In the heterogeneous semi-solid environment naturally occupied by lignocellulolytic fungi the majority of nutrients are locked away as insoluble plant biomass. Hence, lignocellulolytic fungi must actively search for, and attach to, a desirable source of nutrients. During growth on lignocellulose a period of carbon deprivation provokes carbon catabolite derepression and scavenging hydrolase secretion. Subsequently, starvation and/or contact sensing was hypothesized to play a role in lignocellulose attachment and degradation. In Aspergillus nidulans the extracellular signalling mucin, MsbA, influences growth under nutrient-poor conditions including lignocellulose. Cellulase secretion and activity was affected by MsbA via a mechanism that was independent of cellulase transcription. MsbA modulated both the cell wall integrity and filamentous growth MAPK pathways influencing adhesion, biofilm formation and secretion. The constitutive activation of MsbA subsequently enhanced cellulase activity by increasing the secretion of the cellobiohydrolase, CbhA, while improved substrate attachment and may contribute to an enhanced starvation response. Starvation and/or contact sensing therefore represents a new dimension to the already multifaceted regulation of cellulase activity.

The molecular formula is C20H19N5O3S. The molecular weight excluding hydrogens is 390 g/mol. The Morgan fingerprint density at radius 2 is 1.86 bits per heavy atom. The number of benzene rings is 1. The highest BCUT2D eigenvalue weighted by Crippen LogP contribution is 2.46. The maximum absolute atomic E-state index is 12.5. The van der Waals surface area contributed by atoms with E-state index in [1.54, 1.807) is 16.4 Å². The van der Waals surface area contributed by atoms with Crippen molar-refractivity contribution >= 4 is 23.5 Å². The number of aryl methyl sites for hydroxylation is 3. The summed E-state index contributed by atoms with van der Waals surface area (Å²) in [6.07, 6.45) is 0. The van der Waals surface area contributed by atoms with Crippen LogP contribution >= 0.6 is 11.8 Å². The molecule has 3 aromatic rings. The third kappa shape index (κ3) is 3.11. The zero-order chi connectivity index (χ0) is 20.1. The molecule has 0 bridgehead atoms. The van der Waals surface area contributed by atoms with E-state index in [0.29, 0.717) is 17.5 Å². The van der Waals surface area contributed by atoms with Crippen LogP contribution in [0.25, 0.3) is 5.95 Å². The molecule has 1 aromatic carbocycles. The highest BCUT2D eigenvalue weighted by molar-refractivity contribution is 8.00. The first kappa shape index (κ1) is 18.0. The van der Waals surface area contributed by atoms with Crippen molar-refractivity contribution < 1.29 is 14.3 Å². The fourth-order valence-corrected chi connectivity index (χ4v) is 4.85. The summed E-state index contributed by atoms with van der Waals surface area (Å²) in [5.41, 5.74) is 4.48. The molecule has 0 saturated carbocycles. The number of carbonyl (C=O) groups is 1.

ASJC Scopus subject areas
- Molecular Biology